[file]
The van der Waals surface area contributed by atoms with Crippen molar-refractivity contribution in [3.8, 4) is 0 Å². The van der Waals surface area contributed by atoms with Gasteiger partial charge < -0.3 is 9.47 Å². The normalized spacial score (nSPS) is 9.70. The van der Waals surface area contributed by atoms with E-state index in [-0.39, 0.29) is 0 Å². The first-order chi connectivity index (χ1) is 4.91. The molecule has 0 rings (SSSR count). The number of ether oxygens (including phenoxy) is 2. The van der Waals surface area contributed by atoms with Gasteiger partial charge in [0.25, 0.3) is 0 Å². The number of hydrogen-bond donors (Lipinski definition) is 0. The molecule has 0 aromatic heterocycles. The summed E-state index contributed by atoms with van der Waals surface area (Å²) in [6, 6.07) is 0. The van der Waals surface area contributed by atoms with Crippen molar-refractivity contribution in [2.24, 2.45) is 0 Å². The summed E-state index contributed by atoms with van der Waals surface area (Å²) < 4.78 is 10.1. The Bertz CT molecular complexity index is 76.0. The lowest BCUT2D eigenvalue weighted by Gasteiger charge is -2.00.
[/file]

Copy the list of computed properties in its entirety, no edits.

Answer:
The van der Waals surface area contributed by atoms with Crippen molar-refractivity contribution in [3.8, 4) is 0 Å². The van der Waals surface area contributed by atoms with Gasteiger partial charge < -0.3 is 9.47 Å². The normalized spacial score (nSPS) is 9.70. The van der Waals surface area contributed by atoms with E-state index in [-0.39, 0.29) is 0 Å². The first-order chi connectivity index (χ1) is 4.91. The molecule has 0 rings (SSSR count). The number of ether oxygens (including phenoxy) is 2. The van der Waals surface area contributed by atoms with Gasteiger partial charge in [0.25, 0.3) is 0 Å². The number of hydrogen-bond donors (Lipinski definition) is 0. The molecule has 0 aromatic heterocycles. The summed E-state index contributed by atoms with van der Waals surface area (Å²) in [6, 6.07) is 0. The van der Waals surface area contributed by atoms with Crippen molar-refractivity contribution in [2.24, 2.45) is 0 Å². The summed E-state index contributed by atoms with van der Waals surface area (Å²) < 4.78 is 10.1. The Bertz CT molecular complexity index is 76.0. The lowest BCUT2D eigenvalue weighted by Gasteiger charge is -2.00.